My comments were followed by a comment from Patrice Colours, one of the leaders of Black Lives Matter, rejecting the idea of self-help and personal responsibility calling it “a lie.” She went on to say, “We should talk about how we collectively change the system that so often hurts and harms us.”
In my opinion that moved the discussion from peoples’ personal biases to systemic racism which is a different conversation. I think it is even harder to prove or identify. But it still misidentifies what holds people, in this case, black people, back. It’s not the attitude of others that holds us back but our attitude. The constant preoccupation with what others think about us is robbing us of a sense of agency in our own lives. It serves as an obstacle to using our fortitude to effect positive changes in our own lives, regardless of what others may think.
In fact, the story upon which the program was centered involved a twelve-year-old boy, Iain Bady, who was arrested by the Evanston, IL police. He had been riding on the rear wheel pegs of the bicycle while a young girl was riding on the handlebars with the third person operating the bike. The cyclist—with all two riders—ran a stoplight and caused a few cars to slam on the brakes to avoid hitting the kids. (Read the story here) Police officers saw the incident and followed the kids into a Starbucks. Two of the kids were arrested. It appears the third got away. Both kids who were arrested are black. I‘ve not seen anything that identifies the third child’s race. The problem with the whole ordeal is that the kids were wrong and should have been disciplined. But, as you can guess, it has been turned into a racial incident because the perps are black.
The question is: Would the police have arrested these kids if they were white? Unfortunately, that question can’t be answered with any certainty. You would have to have white kids and black kids doing the exact same thing, and then have a discrepancy in how they were treated in order to answer that question. But to those who have suspended critical thinking, the reason they were arrested is racism. In other words, the story around which the program Everyday Racism was centered is not even a clear indication of racism. It may be bad policing, allowing the third kid to get away, or charging the kids with a crime. I see no racism although many are spending a lot of time trying to conjure it up.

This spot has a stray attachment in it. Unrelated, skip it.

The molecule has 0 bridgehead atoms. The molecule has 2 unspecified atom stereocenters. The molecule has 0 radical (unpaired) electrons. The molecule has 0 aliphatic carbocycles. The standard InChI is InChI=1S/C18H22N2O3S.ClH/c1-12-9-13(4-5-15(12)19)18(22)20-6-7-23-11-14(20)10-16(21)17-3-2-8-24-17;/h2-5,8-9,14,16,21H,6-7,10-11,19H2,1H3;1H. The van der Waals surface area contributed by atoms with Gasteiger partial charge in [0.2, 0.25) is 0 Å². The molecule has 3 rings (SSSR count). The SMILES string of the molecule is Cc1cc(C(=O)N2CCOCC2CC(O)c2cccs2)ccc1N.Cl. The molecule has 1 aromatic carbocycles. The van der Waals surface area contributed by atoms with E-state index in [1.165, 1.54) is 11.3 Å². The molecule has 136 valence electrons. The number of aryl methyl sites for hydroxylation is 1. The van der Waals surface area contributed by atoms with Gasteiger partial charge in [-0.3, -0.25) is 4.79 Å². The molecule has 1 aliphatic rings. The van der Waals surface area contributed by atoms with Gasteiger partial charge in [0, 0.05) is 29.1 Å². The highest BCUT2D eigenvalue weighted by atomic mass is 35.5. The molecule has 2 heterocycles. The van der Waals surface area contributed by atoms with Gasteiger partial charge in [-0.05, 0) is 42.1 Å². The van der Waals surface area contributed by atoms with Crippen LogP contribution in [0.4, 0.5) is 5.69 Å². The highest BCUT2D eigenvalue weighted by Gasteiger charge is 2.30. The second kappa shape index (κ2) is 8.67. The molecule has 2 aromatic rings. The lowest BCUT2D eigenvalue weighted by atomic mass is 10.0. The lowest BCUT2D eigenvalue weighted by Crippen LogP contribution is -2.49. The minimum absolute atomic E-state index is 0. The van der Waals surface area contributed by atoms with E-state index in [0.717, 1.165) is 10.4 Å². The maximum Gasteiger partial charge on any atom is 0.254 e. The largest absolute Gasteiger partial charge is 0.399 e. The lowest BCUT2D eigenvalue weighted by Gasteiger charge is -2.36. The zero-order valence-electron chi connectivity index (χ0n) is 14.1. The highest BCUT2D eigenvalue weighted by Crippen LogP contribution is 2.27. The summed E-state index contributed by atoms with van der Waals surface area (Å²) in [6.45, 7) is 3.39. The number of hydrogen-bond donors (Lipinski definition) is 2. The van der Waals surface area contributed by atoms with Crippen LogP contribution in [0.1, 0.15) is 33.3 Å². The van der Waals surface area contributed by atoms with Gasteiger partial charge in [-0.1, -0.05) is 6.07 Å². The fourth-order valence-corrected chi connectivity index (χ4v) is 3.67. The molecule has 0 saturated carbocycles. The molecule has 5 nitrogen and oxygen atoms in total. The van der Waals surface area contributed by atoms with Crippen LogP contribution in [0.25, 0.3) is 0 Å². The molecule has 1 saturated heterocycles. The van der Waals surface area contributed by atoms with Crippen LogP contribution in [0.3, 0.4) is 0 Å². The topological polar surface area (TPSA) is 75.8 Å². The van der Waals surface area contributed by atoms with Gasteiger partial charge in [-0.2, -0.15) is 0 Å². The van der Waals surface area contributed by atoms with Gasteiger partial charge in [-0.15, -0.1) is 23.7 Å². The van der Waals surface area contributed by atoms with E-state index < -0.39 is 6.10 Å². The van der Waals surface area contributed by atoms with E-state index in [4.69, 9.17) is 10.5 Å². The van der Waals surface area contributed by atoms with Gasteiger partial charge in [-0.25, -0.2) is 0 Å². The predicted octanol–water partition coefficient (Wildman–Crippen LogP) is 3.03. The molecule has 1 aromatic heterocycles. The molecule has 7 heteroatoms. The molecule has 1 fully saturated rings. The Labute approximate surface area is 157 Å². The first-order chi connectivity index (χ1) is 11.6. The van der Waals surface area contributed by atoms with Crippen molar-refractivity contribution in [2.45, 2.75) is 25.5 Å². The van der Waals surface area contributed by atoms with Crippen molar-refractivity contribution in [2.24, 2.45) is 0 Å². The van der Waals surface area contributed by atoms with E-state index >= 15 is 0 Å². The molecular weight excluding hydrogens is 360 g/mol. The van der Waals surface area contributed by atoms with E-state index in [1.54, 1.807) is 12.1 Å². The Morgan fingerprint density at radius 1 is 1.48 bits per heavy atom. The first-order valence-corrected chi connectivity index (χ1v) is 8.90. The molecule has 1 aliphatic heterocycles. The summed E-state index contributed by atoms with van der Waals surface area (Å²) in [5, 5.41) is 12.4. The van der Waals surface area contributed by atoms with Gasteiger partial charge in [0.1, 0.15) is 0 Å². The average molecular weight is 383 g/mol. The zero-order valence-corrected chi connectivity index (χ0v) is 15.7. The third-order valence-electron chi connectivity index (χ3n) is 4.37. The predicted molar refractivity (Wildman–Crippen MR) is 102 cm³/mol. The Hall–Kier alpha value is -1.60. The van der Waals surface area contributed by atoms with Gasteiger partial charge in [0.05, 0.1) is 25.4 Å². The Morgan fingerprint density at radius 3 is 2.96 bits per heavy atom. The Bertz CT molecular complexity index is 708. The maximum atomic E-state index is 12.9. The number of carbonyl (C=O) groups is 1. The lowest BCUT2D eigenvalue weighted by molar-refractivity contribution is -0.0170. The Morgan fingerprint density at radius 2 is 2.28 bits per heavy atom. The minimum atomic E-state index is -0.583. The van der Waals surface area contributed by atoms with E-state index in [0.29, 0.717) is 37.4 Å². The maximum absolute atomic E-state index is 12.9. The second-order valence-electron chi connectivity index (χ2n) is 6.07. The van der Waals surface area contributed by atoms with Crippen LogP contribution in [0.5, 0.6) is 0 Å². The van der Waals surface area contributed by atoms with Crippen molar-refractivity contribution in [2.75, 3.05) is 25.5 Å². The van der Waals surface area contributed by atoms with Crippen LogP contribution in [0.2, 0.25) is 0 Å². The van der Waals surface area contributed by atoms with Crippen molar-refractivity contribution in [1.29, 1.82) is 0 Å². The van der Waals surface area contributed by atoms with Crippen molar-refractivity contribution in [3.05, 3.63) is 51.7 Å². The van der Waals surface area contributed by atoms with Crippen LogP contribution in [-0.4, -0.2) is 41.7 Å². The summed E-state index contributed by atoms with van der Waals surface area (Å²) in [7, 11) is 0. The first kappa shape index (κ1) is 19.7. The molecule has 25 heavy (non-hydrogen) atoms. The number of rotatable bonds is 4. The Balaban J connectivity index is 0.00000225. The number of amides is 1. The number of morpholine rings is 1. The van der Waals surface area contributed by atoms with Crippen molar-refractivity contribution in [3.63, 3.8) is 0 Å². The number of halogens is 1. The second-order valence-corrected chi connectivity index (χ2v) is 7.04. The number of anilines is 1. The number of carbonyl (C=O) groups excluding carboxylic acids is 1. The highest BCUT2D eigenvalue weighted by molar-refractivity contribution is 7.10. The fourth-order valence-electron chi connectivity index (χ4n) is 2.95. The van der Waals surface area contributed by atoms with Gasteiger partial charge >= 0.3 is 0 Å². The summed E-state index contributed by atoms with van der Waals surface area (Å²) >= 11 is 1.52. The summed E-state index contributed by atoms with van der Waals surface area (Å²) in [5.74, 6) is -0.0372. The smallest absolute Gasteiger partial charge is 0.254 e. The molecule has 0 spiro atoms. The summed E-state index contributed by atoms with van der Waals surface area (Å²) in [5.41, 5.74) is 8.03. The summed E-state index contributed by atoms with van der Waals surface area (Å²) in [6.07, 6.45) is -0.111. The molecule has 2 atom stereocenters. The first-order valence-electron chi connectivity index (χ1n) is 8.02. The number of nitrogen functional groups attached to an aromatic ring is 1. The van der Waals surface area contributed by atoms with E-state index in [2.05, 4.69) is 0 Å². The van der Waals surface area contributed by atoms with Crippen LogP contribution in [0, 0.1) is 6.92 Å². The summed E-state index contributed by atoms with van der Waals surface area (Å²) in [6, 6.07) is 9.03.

Chasing down racism or conjuring it up speaks to me of seeking approval from the greater society. We don’t need permission from anyone for blacks to progress. We don’t need white people to like us in order to advance. The goal of the Civil Rights Movement wasn’t to change racist people into admirers of black people but to change the law that reflected that racism which was demonstrated in the discrimination that impeded our progress.
Jim Crow is gone. So, let’s move on despite any vestiges of “everyday racism” in the minds of those who hate us. Let us pray they change their minds like many over the centuries have. In the meantime, let’s use our energy to fix our own communities, families, and businesses, restoring the awe-inspiring legacy of our ancestors who overcame tremendous odds to achieve great things in sports, academia, entertainment, politics, and business, establishing towns like Black Wall Street while giving honor and glory to God along the way.